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Overview of Federal and New York Estate Tax

For the majority of tax paying individuals, federal estate tax will not be an issue for them while the Tax Cut and Jobs Act of 2017 legislation is still in place. It is recommended that individuals review their estate planning documents to make sure they still achieve a desirable goal in light of the new laws.

Beware of the NYS estate tax cliff: Overview of Federal and New York Estate Tax

Federal Estate Tax

On December 20, 2017, Congress made sweeping changes to the federal estate and gift tax laws, most commonly known as the “The Tax Cut and Jobs Act (TCJA).”1 The agency responsible for implementing and interpreting the TCJA is the Internal Revenue Service (IRS). Many of the answers are still unclear as to the application of some of these changes to practitioners, but guidance is slowly coming out.  What we do know is that the basic exclusion amount for federal estate tax nearly doubled from $5,000,000 to $10,000,000, indexed for inflation occurring after 2011 for estates and individuals dying after 2017 and before 2026. For 2019, the federal exclusion amount is $11,400,000. 

For the majority of tax paying individuals, federal estate tax will not be an issue for them while this legislation is still in place.  It is recommended that individuals review their estate planning documents to make sure they still achieve a desirable goal in light of the new laws. It is important to note that the 40% tax rate for estates remain unchanged, along with the portability election for spouse’s unused exemption amount and the “step up” in basis rules for certain types of property (including real estate and stocks). Further, these new rules are set to expire in 2025, reverting back to a $5,500,000 exclusion amount. 

New York Estate Tax

In April of 2014, NYS increased their estate exclusion amounts to gradually match the federal amounts by January 1, 2019 pursuant to the 2012 federal legislation. With TCJA in 2017, federal legislation has changed so there is again a discrepancy between the federal and New York estate exemption amounts. 

For 2019, the New York estate exclusion amount is $5,740,000. But there is a catch here. New York has what they call a “cliff” which phases out the New York exemption amount gradually above a certain estate level. 

The cliff can cause much hazard to a New Yorker’s estate, such that if an individual’s estate amount is 105% more than the exclusion for New York, their entire estate is taxed in New York. For example, if a decedent’s estate was $6,050,000 at death, they would owe no federal estate tax because it is below the $11,400,000 exclusion amount, but they would be over the NYS estate tax exclusion by $310,000. That $310,000 increase results in a state estate tax owed of $516,800 because it is 105% more than the exemption, resulting in 100% of the estate taxable to New York State!

Although NYS does not have portability of a spouses unused exclusion amount like the federal does, they do have an unlimited marital deduction. This coupled with other estate planning techniques could avoid NYS estate tax if drafted properly. The inclusion of a “santa clause” in a trust or will is also recommended. The “santa clause” includes a provision which gives the ability of the trustee or executor to maximize the estate planning tools and techniques included in their estate to reduce their taxable estate to the exemption amounts to avoid “the cliff”. The use of Qualified Terminable Interest Trusts (QTIPS) coupled with the unlimited marital deduction in New York or credit shelter trusts would be useful for situations like this.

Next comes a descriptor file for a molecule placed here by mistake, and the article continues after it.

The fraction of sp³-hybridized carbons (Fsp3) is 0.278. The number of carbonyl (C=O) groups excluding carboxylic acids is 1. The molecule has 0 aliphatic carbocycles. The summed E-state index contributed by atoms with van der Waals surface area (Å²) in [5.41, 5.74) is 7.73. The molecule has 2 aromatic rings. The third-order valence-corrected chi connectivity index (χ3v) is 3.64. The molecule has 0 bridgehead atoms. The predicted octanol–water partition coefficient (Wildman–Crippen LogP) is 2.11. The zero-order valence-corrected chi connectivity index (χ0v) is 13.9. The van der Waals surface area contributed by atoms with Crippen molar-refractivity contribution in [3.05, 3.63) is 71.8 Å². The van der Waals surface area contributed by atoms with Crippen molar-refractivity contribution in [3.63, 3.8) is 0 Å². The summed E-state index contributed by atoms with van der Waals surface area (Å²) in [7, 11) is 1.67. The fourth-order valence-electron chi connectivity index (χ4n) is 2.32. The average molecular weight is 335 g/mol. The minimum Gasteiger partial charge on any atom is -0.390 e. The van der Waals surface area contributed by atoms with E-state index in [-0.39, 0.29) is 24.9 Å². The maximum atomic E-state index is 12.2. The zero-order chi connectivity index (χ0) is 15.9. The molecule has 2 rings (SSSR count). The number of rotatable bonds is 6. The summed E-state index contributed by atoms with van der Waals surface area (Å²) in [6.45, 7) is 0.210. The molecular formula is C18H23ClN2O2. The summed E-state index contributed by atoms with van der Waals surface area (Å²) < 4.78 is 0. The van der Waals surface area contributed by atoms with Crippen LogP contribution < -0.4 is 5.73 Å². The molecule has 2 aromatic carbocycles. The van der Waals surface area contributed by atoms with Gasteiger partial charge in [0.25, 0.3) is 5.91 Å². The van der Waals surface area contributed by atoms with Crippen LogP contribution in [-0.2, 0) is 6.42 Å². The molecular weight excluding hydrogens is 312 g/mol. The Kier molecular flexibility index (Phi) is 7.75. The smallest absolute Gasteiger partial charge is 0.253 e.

The level of uncertainty surrounding the implementation and effect of the TCJA coupled with a changing political environment makes it as important as ever to have a team behind you. We continue to stay up to date to serve our clients the best we can. 

 At Curran Wealth Management we recognize the importance of looking at our client’s financial picture as a whole and working with our client’s existing professional advisors to help quarterback for you, or help assist in your estate plan.  

[1] https://www.irs.gov/businesses/small-businesses-self-employed/whats-new-estate-and-gift-tax

Please check with your tax advisor, your Curran Wealth relationship manager, or contact Curran Wealth Management if you have any questions.  518.391.4200 • info@curranllc.com

The material contained in this article is for educational and informational purposes only.  The information herein is considered to be obtained from reference sources deemed reliable, but no representation or warranty is made as to its accuracy or completeness.  The contents of this article are based on the tax laws existing at the time of publication.  Tax laws are subject to continual change.  In addition, tax laws vary by state.  This article is not, and should not be regarded as tax advice.  The information contained in this article may not apply to your personal circumstances.  Before making any decision or taking any action, you should consult a professional advisor who has been provided with all pertinent facts relevant to your particular situation.  If you would like a detailed analysis of your tax situation, with specific tax recommendations, you can discuss the possibility of pursuing a formal relationship with Hippo Tax Services.